In a fight instigated by William "Billy" Fleming, a white repair apprentice, James Stephenson, a black Navy veteran, fought back and wounded him. Stephenson had been on the boxing team and refused to accept being hit. Stephenson had accompanied his mother to the repair store, which had mistakenly sold a radio which she had left for repair to John Calhoun Fleming, who was Billy's father. A white mob gathered during the altercation, and the senior Fleming convinced the sheriff to charge both Stephensons with attempted murder.
Rumors were rife that the Stephensons would be lynched. As whites gathered in the square talking about the incident, blacks armed themselves and planned to defend their business district, which they referred to as "the Bottom".  It started about one block south of the square. Later that evening whites drove around the area, shooting randomly into it; they referred to the neighborhood as "Mink Slide." Armed black men turned out some street lights and shot out others, patrolling the area for defense. Four policemen who entered the area were wounded and retreated, increasing white rage.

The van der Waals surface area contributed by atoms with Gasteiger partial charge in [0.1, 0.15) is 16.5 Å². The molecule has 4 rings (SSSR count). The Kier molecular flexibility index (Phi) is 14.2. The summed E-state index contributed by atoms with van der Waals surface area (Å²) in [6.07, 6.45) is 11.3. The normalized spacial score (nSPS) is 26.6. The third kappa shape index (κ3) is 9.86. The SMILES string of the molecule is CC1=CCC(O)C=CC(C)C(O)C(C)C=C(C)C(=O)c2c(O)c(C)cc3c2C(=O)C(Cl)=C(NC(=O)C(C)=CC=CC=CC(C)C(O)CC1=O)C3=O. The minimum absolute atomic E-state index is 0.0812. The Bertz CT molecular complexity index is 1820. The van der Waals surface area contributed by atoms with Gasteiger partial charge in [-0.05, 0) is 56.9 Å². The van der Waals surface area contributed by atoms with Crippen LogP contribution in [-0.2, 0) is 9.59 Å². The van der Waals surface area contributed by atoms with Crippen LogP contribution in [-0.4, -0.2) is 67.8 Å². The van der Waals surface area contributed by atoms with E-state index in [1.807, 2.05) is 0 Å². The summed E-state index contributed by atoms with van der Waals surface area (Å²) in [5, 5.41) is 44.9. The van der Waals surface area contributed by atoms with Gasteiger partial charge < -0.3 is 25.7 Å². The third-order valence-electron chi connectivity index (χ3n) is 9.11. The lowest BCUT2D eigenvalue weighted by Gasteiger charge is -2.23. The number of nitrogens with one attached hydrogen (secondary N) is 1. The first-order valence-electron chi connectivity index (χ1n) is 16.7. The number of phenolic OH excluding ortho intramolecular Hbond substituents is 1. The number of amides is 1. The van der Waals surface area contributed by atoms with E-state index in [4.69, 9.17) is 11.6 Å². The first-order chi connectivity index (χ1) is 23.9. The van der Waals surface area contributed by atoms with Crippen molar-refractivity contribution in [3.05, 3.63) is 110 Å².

Worried that the small police force could not control the mob, the mayor called in the State Guard and the sheriff called in the state Highway Patrol that night. The Guard resisted Patrol requests to arm the white mob. In an uncoordinated effort, the Highway Patrol entered the district early the next morning before a planned time; they provoked more violence and destroyed numerous businesses. Eventually through the next day, they and the State Guard rounded up more than 100 blacks as suspects in the police shootings. No whites were charged at that point. Two black men were killed and a third wounded, in what the police said was an escape attempt while the Highway Patrol was trying to take them from the jail to the sheriff's office. The State Guard was withdrawn on March 3.